Trait optimism is associated with better health, but the reason for this association is unclear. The present investigation focused on specific goals and negative emotions as potential pathways through which optimism can lead to better health. College students (n = 336) in the U.S. reported their mental and physical health at the start of an academic term and during finals. Over the course of the term, they reported three daily events and rated the extent to which they were motivated to attain positive outcomes (approach goals) or avoid negative outcomes (avoidance goals). Greater optimism predicted fewer mental and physical health symptoms at the end of the term, controlling for initial symptoms. This association between optimism and symptoms was mediated by the intensity of avoidance goals and negative emotion during the term. These findings suggest that positive expectations do predict better health and this relationship is partially due to the goals people set in their daily lives.

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Are positive emotions just as "positive" across cultures?

Janxin Leu, Jennifer Wang & Kelly Koo
Emotion, forthcoming

Abstract:
Whereas positive emotions and feeling unequivocally good may be at the heart of well-being among Westerners, positive emotions often carry negative associations within many Asian cultures. Based on a review of East-West cultural differences in dialectical emotions, or co-occurring positive and negative feelings, we predicted culture to influence the association between positive emotions and depression, but not the association between negative emotions and depression. As predicted, in a survey of over 600 European-, immigrant Asian-, and Asian American college students, positive emotions were associated with depression symptoms among European Americans and Asian Americans, but not immigrant Asians. Negative emotions were associated with depression symptoms among all three groups. We also found initial evidence that acculturation (i.e., nativity) may influence the role of positive emotions in depression: Asian Americans fell "in between" the two other groups. These findings suggest the importance of studying the role of culture in positive emotions and in positive psychology. The use of interventions based on promoting positive emotions in clinical psychology among Asian clients is briefly discussed.

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Performance benefits of depression: Sequential decision making in a healthy sample and a clinically depressed sample

Bettina von Helversen et al.
Journal of Abnormal Psychology, forthcoming

Abstract:
Previous research reported conflicting results concerning the influence of depression on cognitive task performance. Whereas some studies reported that depression enhances performance, other studies reported negative or null effects. These discrepant findings appear to result from task variation, as well as the severity and treatment status of participant depression. To better understand these moderating factors, we study the performance of individuals - in a complex sequential decision task similar to the secretary problem - who are nondepressed, depressed, and recovering from a major depressive episode. We find that depressed individuals perform better than do nondepressed individuals. Formal modeling of participants' decision strategies suggested that acutely depressed participants had higher thresholds for accepting options and made better choices than either healthy participants or those recovering from depression.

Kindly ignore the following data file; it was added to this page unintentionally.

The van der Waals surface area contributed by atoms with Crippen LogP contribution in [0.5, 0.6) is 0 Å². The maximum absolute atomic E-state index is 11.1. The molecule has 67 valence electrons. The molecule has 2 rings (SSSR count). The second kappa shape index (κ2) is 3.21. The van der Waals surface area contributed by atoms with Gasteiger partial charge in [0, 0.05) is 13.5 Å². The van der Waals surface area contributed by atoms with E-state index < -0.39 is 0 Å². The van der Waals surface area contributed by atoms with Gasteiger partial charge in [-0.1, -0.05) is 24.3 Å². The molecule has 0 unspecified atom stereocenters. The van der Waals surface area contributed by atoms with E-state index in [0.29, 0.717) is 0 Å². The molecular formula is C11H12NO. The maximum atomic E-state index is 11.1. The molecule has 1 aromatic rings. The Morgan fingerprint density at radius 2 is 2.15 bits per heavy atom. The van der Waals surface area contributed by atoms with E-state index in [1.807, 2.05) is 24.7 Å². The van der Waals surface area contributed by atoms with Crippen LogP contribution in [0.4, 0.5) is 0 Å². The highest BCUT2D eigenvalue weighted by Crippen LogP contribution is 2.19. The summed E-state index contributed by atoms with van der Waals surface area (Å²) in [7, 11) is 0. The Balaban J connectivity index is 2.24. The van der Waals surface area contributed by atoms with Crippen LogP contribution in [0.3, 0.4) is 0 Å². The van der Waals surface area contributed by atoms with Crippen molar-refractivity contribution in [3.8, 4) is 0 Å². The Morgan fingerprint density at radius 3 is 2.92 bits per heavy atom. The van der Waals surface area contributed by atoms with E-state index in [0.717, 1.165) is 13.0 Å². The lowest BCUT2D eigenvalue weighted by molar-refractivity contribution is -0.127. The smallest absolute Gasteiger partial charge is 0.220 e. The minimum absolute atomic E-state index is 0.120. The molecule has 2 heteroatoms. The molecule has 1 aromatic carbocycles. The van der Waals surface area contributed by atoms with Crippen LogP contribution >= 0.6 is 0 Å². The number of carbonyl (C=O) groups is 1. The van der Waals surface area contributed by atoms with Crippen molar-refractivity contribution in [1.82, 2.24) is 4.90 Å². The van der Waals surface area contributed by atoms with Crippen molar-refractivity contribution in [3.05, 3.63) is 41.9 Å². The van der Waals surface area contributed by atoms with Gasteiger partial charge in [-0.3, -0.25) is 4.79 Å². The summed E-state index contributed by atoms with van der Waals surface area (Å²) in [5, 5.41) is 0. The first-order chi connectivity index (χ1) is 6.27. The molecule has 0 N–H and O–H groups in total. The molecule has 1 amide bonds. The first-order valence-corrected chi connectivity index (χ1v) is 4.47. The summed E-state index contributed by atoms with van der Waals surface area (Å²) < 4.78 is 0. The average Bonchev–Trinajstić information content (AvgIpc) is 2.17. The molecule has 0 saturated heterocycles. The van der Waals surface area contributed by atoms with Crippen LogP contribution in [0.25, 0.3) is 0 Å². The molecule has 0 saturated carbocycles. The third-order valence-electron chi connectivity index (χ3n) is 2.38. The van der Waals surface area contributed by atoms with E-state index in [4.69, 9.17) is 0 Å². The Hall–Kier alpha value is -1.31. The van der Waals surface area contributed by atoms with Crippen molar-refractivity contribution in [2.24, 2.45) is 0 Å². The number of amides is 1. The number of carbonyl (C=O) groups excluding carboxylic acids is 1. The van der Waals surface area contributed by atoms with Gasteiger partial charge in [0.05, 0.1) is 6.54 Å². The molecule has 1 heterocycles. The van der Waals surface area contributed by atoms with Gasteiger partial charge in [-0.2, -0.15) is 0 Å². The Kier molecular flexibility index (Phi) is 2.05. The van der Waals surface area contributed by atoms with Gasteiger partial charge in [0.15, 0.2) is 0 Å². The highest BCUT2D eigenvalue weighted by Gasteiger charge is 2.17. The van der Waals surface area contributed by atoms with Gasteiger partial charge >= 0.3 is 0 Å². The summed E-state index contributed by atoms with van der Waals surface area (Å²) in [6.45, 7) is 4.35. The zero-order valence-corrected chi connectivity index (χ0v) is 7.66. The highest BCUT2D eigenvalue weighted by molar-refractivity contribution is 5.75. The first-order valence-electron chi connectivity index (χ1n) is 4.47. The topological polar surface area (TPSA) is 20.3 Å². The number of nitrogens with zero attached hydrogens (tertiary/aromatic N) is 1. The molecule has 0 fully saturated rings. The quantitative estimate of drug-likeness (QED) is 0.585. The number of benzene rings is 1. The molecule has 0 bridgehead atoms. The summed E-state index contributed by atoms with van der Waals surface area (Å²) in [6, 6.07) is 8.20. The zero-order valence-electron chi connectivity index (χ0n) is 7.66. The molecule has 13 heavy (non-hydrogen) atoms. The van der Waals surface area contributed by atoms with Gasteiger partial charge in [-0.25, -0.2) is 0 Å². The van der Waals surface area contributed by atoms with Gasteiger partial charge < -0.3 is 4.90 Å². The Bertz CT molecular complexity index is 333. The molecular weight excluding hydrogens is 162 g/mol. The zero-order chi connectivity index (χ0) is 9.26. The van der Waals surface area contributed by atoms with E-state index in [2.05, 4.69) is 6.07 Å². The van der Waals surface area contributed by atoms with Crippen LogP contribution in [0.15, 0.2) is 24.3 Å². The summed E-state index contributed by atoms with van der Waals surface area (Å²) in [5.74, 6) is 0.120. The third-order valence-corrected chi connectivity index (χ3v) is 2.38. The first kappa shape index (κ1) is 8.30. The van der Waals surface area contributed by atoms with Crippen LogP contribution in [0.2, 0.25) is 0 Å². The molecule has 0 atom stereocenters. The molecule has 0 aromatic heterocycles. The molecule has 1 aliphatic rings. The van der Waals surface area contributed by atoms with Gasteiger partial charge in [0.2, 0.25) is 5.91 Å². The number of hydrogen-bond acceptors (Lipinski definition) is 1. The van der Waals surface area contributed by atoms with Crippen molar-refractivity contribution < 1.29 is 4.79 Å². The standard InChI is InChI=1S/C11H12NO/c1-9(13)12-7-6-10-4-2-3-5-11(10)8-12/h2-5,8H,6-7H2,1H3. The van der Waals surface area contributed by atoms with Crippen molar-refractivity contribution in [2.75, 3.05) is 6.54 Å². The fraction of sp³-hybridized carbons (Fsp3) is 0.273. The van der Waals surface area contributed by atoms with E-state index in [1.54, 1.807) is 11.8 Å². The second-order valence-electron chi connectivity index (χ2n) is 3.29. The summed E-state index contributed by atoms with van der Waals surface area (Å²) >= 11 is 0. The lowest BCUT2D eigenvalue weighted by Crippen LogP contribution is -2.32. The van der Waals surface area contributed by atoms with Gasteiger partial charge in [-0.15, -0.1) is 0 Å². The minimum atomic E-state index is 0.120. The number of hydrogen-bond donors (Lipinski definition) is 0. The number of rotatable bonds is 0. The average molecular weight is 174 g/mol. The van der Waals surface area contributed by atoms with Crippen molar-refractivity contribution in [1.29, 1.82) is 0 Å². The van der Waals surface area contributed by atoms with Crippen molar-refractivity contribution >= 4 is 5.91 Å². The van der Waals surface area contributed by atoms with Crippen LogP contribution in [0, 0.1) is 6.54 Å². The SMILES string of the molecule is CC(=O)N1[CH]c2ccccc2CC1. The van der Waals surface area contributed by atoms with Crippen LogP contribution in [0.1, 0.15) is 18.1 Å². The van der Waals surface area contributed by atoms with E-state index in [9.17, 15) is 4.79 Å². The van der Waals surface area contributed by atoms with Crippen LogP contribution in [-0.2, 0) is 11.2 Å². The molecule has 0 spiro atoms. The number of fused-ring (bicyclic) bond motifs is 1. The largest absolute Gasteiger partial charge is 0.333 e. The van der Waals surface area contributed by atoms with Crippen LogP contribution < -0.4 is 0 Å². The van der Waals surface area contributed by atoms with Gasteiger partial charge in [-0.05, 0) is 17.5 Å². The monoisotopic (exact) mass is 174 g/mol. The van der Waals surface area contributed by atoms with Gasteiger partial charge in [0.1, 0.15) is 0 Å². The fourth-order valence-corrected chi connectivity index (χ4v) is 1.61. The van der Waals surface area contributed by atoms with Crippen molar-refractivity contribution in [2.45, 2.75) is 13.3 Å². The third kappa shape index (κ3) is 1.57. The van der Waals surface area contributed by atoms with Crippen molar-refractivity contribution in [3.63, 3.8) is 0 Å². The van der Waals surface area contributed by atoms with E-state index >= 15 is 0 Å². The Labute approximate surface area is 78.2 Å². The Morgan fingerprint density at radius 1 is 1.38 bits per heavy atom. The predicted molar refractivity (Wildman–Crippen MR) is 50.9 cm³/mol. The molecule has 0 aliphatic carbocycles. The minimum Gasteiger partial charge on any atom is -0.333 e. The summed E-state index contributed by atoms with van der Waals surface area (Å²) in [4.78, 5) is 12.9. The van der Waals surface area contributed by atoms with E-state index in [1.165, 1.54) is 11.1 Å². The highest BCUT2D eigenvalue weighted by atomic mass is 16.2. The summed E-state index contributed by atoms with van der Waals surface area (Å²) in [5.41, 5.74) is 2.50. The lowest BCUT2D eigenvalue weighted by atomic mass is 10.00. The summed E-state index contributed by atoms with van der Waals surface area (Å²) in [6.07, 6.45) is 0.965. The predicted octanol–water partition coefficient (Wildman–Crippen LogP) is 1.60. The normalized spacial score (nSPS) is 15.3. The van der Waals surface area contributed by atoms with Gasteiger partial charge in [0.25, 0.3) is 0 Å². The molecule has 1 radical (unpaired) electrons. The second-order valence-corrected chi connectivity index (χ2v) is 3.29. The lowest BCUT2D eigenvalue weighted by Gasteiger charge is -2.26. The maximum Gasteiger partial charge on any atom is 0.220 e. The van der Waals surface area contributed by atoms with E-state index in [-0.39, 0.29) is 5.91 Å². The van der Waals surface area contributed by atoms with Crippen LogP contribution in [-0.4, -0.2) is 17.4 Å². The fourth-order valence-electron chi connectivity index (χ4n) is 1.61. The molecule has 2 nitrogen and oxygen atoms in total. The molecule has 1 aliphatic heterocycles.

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The Lower Subjective Social Status of Neurotic Individuals: Multiple Pathways Through Occupational Prestige, Income, and Illness

Giuseppe Alfonsi, Michael Conway & Dolores Pushkar
Journal of Personality, June 2011, Pages 619-642

Abstract:
Subjective social status seems to predict health outcomes, above and beyond the contribution of objective status. The present hypothesis was that neuroticism predicts subjective status and does so via the influence of neuroticism on objective status (i.e., education, occupation, and income), self-perceived illness, and greater negative affect. In turn, lower subjective status would be associated with more severe self-perceived illness. Older adults (N=341) shortly after retirement completed measures of neuroticism, attainment in education, occupation, and salary, and over 2 subsequent years, they completed measures of current subjective status, self-reported illness, and current negative affect. As hypothesized, greater neuroticism was associated with lower subjective status via lower objective status and more severe self-reported illness. However, current negative affect was not associated with subjective status, and subjective status did not predict future poorer subjective health.